- The curriculum being overly focused on aesthetics and technical courses;

- The curriculum being overly focused on design as a problem-solving practice void of criticality;

- The curriculum not allowing for theory;

- The curriculum not considering theoretical research a design outcome;

- The curriculum not including material covering feminist, queer, and decolonial material and not referencing people of color;

- The curriculum being strictly Eurocentric;

- The curriculum not being open to interdisciplinary collaborations (with university-based scientific research programs);

- The curriculum not being ethnographic (never involving students in field research).


How do you balance between what you bring as an educator and what is built collectively from the experiences in the classroom?

I see it as a complementary approach. An educator is only as good as the experiences he/she incubates in the classroom. Education is a process completed 'with' the students and not designed 'at' them. However, that does not mean that 'anything goes.' I find subjective artistic contributions in design education to be harming the potential and credibility of design research. As a result, I call for taking design out of the art academies and opening it for scientific research. 'The collective' in a classroom should be exposed to the educator's feedback but will eventually form its own process in the research/practice field. I can only expose, challenge, and introduce them to new methods, people, and references. It is for them to take it, transform it, or leave it.


What is your process to construct a more diverse bibliography for your class? Is this effort something you make explicit to the students?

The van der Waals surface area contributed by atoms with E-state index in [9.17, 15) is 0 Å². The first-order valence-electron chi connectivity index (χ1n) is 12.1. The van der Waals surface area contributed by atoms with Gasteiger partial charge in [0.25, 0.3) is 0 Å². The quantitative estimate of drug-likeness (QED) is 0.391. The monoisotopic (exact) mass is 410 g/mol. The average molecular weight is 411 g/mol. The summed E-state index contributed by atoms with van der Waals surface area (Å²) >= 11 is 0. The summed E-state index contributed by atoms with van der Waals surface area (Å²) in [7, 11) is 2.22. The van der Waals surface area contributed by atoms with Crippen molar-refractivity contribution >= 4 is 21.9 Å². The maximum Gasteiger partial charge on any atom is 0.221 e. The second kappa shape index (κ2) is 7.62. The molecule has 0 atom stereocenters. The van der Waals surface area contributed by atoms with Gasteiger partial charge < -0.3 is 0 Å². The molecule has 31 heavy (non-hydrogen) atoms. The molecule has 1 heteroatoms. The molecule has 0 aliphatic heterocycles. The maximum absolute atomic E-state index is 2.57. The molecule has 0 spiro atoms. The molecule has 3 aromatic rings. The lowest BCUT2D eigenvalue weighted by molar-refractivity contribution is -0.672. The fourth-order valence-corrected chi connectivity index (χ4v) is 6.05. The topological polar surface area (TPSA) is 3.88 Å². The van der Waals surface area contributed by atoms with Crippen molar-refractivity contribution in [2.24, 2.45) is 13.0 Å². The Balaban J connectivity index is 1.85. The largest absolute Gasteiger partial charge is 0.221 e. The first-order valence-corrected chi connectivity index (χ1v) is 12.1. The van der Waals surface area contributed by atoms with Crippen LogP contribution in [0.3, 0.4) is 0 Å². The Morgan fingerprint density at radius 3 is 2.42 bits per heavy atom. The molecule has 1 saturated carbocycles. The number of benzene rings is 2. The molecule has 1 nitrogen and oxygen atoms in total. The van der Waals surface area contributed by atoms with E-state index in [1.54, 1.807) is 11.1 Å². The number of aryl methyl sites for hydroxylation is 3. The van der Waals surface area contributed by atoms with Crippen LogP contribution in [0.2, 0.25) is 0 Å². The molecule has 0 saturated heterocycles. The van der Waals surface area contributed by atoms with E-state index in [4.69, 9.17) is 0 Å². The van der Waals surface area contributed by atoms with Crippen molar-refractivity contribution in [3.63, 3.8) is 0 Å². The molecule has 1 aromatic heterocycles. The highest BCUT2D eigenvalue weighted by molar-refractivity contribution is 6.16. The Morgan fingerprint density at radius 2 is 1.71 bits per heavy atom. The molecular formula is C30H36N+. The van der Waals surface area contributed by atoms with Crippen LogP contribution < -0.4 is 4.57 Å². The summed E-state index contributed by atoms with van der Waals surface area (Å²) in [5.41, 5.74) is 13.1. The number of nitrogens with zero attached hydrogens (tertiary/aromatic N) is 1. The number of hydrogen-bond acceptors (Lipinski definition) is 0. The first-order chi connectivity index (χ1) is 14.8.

This is a prerequisite. The class should be founded on a diverse and political bibliography. Sometimes it's hard for design students to understand the need to read sociological or anthropological material while studying design - That's a work in progress. It's also hard for them to understand why Eurocentrism is a negative and highly colonial attribute of design education, being European themselves. The diversity comes from within then reflects on the class bibliography. There are multiple ways to activate their critical thinking, starting with how they identify as individuals: queer, colored, colonized, oppressed, misunderstood, and othered. There's probably a plethora of ways to challenge a class, starting from one's own personal struggles.


And finally, what references, literature, or resources have inspired you or were fundamental in your learning and teaching experience?

In my own journey, the most influential literature came from readings on Orientalism (Edward Said), then followed by contributions from Hamid Dabashi (Post-Orientalism). I also read a lot of decolonial texts by Gayatri Spivak, Franz Fanon, as well as more contemporary contributions to criticality like 'Dark Matter: Art and Politics in the Age of Enterprise Culture' by Gregory Sholette and 'Ruined by Design' by Mike Monteiro. I also closely follow contributions by the Decolonizing Design Group, especially those by Danah Abdullah and Ahmed Ansari.